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Category Archives: recommendations

My cup of tea

Sometimes, there are things you might not read/listen to/bake unless someone pointed you in that direction.  Like this article which is from a blog with an unusual name, and about a topic that might stir up some disdain.  I’m not sure what I think about the premise, but it has me thinking.  It’s a quick read, but if you don’t even have time for that, here’s the paragraph that sums it up:

A much bigger plague among young women than poisoned apples or evil stepmothers, as far as I’m concerned, is the hope of earning a man’s affection. You can convince, guilt or trick someone into being with you, but not into loving you. Not even by rescuing or fixing them. Prince Charming’s allure as an adult isn’t the tiara, it isn’t even about his ability to build us moats, it’s the idea that the only thing he needs from you is you. If I dare re-frame a damsel in distress as a lady willing to wait for a suitor with his act together, would you agree that she’s setting a good example?

You might hesitate to pick up a 600+ page novel about surgeons.  The cultural aspects are interesting, but it really is the medical writing that makes those pages fly.  I love capping a long day of school by crawling into bed and reading page after page of surgery (the vena cava repair was tops).

Speaking of medical goodness, doesn’t Call the Midwife sound like a reality tv show?  Luckily for me, it’s actually a BBC dramatization of memoirs, set in East London.  It’s raw, and it’s gorgeous.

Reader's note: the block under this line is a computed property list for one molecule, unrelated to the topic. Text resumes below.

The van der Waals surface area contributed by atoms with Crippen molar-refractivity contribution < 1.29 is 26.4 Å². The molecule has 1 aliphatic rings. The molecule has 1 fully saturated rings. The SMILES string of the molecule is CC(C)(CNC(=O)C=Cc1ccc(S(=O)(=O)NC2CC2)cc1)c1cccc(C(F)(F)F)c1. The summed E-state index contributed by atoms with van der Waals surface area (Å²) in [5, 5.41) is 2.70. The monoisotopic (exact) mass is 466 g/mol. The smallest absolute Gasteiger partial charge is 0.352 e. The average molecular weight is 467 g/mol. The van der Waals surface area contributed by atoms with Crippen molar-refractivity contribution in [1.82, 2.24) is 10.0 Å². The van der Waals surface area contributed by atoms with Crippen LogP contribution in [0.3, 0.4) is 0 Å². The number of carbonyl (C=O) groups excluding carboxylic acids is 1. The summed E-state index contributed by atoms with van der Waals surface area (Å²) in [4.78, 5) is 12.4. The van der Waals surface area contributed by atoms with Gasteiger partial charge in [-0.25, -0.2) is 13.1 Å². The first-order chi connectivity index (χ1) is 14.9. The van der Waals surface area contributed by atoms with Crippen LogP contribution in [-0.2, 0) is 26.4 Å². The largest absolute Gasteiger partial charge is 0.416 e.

Another thing you might not jump at is a recipe that asks you to put strawberries in the oven.  But this was excellent.

Oh, and my actual cup of tea right now?   I start most mornings with this– smoldering, strong, and sweet.

(I’m not endorsing any of the above- just telling you what I’m thinking about.  They do have bits I’ve skipped [except the tea, which I drain to the dregs], and plenty I’ve disagreed with.  As the opening to Call the Midwife will tell you: discretion is advised.)


Want some helpful, happy elves?

If you have children under 5 at your celebration, I highly recommend giving safety scissors as the first gift of the holiday.  So entertaining!

Free, rich music

Now and Not Yet is the soundtrack my soul needs right now: good poetry, drawn from a good book, simply and skillfully set to guitar.  Maybe you’re into Psalms and acoustic music, and your soul could use some balm, too.  Here’s a link to download the whole album for free during November.

Five Fresh Songs

Christmas songs and carols start in my household as soon as Thanksgiving dinner dishes are done. A frequent Thanksgiving guest arbitrated a family disagreement this year by assuring us that in past years, we have been allowed carols during Thanksgiving dessert. Yours truly thought we should wait for pie dishes to be finished. No matter; I love the seasonal anthems. But after hearing the same songs in stores, at coffee shops, over the radio, and sung around the piano, I can grow a little sated. If you find yourself growing grinchy from lack of variety in your Christmas playlist, here are a few of my favorite not-so-common carols (all of which are easier to sing along with than O Holy Night):

For theology:
Tomorrow Shall Be My Dancing Day (It’s worth getting a version with all the verses to complete the story.)
Thou Who Wast Rich Beyond All Splendor (There’s an updated version with altered words that is still pretty good.)